The numbers of people in immigration detention have increased in the last decade. The UK has one of the largest immigration detention systems in Europe. There is no time limit. So opens a Bar Council report on Injustice in Immigration Detention, publ ...

30th November 2017 By

British citizen wrongly denied passport and ordered to leave UK

The case of R (Miah) v Secretary of State for the Home Department [2017] EWHC 2925 (Admin) concerns a British citizen who made an application for a passport, was refused, and ordered to leave the country. He had no in-country right of appeal against ...

28th November 2017 By

The Home Office is entitled to ignore a judge’s decision to grant bail

The Court of Appeal has reluctantly agreed that the Home Office has the power to ignore a First-tier Tribunal’s decision to grant bail to an immigration detainee. However, on the particular facts of the case, the decision to refuse consent to bail w ...

24th November 2017 By

What to do if the Home Office closes your current account

Measures requiring banks to check on the immigration status of existing account holders come into force today. To celebrate, the Home Office has published some brief guidance for those who, as “disqualified persons”, find their current acc ...

30th October 2017 By

Court of Appeal: private religious belief does not risk persecution

The difficulty of presenting asylum claims based on religion is well known. Such claims raise difficult evidential problems, which are addressed in this detailed post by Colin Yeo. But AS (Iran) v Secretary of State for the Home Department [2017] EW ...

23rd October 2017 By

FOI response: waiting times for permanent residence certificates triple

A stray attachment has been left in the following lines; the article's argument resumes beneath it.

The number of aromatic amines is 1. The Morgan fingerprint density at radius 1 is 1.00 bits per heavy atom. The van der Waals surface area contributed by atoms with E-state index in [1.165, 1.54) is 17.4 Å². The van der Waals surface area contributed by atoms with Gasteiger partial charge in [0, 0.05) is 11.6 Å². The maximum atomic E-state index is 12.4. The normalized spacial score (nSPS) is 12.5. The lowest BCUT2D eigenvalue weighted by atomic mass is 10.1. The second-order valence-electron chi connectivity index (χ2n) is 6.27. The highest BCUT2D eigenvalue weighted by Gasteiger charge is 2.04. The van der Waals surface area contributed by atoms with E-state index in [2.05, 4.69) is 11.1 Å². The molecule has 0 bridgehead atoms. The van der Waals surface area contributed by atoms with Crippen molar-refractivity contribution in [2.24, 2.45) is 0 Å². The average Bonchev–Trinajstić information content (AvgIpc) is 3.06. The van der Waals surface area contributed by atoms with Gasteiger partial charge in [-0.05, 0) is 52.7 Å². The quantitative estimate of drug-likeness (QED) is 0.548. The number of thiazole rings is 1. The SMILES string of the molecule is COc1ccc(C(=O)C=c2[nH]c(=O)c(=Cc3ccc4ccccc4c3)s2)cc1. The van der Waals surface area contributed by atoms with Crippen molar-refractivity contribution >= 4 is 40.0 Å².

Eight months and a warning from the Information Commissioner later, the Home Office has finally replied to my Freedom of Information request on waiting times for EU residence documents. The figures only go to the end of 2016 and it seems likely that w ...

18th October 2017 By

High Court defeat for Home Office over torture policy

The Home Office has lost a judicial review over its controversial change to the definition of torture in a claim brought by unlawfully detained torture victims. The judgment is in the case of Medical Justice & Ors v Secretary of State for the Hom ...

10th October 2017 By

Home Office in breach of law over permanent residence waiting times

The Home Office has broken the law by failing to publish the waiting times faced by EU citizens trying to get residence documents. The Information Commissioner ruled that Amber Rudd’s department is in breach of the Freedom of Information Act, ha ...

2nd October 2017 By

Hostile environment: banks forced to check 70 million accounts

Banks and building societies are to carry out immigration checks on a reported 70 million bank accounts in accordance with the Immigration Act 2016, amending the Immigration Act 2014. The provision ordering this will come into force on 30 October 20 ...

26th September 2017 By

Home Office sets up team to deal with high profile immigration cases

Brian White, abandoned as a baby, lived in a Zimbabwean orphanage until the age of six. He was fostered, and later adopted, by the White family in Wolverhampton. He came to the UK to join the family when he was 15, at which point he should have been g ...

11th September 2017 By